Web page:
Luke Bozich has hit some bumps in the road this fall in his senior campaign with the Princeton High boys’ cross country team.

In a race in late September at Mercer County Park, Bozich slipped in a rut and sprained his ankle. After returning to action weeks later, Bozich got hurt again when he tripped over a log on the course at Holmdel.

While such bad luck could be discouraging, Bozich has been unfazed. “I have been injured a lot through cross country in high school; I have been able to deal with it,” said Bozich. “Plus, I used to get injured all the time running when I was a kid.”

Last Friday at the Mercer County Championships at Washington Crossing Park, a healthy Bozich had a great time, placing seventh in the race to help PHS take second in the team standings behind champion WW/P-S.

Following Bozich for the Little Tigers was junior Kevin Vahdat in eighth, sophomore Jacob Rist in 11th, senior Matt Wong in 34th, and junior Conor Donahue in 35th.

For Bozich, who covered the 5k course in 16:22, the top 10 finish was something to savor.

“This is the first time I have ever run varsity here; it feels great,” said Bozich, noting that his best time in the course was 19:07.

“I ran varsity at sectional my sophomore year but I fell apart last year. I came back for my senior year and I was ready to go.”

Running with teammate Vahdat at the front of the PHS pack helped Bozich come through in the county meet.

“Kevin took the lead towards the second loop of the woods and up the last hill so I tried my best to keep up with him,” recalled Bozich of Vahdat who clocked a 16:24 time.

Displaying a strong finishing kick, Bozich passed Vahdat in the last few yards of the race.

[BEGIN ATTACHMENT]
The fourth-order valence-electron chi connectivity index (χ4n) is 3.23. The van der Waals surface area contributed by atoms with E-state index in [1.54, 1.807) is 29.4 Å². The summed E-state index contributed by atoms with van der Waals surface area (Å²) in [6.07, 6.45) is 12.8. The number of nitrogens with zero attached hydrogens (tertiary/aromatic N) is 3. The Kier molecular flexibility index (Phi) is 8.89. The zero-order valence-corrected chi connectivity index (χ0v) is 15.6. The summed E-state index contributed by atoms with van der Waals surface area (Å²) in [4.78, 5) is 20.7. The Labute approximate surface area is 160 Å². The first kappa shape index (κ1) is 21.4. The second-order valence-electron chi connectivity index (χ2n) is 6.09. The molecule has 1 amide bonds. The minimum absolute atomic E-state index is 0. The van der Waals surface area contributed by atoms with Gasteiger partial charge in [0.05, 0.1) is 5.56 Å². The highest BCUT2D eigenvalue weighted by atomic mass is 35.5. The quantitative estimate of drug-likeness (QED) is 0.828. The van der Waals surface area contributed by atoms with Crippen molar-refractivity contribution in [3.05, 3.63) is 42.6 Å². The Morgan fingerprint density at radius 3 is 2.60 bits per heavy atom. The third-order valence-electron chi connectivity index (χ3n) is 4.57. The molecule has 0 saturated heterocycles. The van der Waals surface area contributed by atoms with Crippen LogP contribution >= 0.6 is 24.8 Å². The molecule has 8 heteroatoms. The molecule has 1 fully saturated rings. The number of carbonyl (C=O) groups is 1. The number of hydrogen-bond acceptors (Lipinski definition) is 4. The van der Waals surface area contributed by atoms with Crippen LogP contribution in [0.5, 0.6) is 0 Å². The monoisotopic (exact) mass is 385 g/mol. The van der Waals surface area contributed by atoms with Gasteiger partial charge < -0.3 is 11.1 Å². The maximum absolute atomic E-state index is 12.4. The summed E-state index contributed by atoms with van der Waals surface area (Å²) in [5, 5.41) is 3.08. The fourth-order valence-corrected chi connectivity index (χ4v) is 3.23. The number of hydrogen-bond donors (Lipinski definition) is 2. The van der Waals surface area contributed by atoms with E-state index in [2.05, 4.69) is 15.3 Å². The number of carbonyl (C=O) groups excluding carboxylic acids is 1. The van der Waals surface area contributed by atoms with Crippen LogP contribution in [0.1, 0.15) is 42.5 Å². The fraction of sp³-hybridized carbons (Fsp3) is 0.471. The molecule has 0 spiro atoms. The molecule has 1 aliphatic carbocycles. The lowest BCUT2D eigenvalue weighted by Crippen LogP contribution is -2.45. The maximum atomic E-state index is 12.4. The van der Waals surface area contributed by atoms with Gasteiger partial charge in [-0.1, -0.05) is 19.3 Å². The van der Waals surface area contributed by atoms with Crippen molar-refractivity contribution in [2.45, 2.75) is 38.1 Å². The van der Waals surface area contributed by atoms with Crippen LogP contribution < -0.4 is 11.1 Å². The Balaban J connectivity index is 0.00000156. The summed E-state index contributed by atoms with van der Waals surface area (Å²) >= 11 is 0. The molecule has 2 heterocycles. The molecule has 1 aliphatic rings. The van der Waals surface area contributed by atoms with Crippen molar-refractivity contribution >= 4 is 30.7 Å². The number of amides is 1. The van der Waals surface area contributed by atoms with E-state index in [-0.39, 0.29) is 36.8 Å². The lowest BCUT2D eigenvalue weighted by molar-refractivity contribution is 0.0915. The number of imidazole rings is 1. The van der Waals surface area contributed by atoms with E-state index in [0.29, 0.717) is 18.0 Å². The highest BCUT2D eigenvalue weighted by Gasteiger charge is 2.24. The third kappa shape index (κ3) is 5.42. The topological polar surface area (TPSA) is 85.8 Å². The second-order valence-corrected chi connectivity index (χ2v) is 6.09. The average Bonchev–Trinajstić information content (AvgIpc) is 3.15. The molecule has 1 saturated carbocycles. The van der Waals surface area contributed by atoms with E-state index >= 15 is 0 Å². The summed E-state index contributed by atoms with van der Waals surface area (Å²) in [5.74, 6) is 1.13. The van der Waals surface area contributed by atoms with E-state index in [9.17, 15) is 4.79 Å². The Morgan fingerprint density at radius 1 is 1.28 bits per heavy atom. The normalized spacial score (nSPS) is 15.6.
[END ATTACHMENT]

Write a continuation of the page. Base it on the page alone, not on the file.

“I was mad so I went for it,” said Bozich. “I have asthma so during the race if I can’t breathe as much it gets me irritated. I am hoping to do my best and it hinders me.”

While Bozich was proud of his seventh place finish, the main goal is to give his all for the squad. “I never really shoot for a time,” explained Bozich. “I just try and go out there and do the best race I can for the team and wherever that puts me; that is fine.”

Bozich draws strength from the group dynamic surrounding the PHS squad. “I feel like as a team, we are more unified,” said Bozich.

“There is something about us when everybody is in the huddle before the race. Everyone gets going and everyone is really happy and I feel like that helps a lot.”

With the Group 3 Central Jersey sectional meet slated for this Saturday at  Thompson Park in Jamesburg, Bozich and his teammates are primed for another big effort.

“We are just going to go out and do our best,” said Bozich. “We are going to save all that power for the states and whatever may come after that.”

Even though his Princeton High football team was mired in a slump, Joe Gargione brought high hopes into its game at Trenton Central last Saturday.

“I told the kids that this was a good opportunity to snap a 6-game losing streak and start a 3-game winning streak,” said PHS head coach Gargione.

Giving Gargione additional optimism was the fact that the Little Tigers had scored 18 unanswered points in the second half of their 35-18 loss a week earlier to Burlington Township.

But PHS got out of the gate slowly against the Tornadoes, falling behind 20-0 by halftime.

“We had pretty good practices last week but we started out slow,” lamented Gargione. “It wasn’t that we were sluggish, we just weren’t getting it done and they put up 20 points quickly.”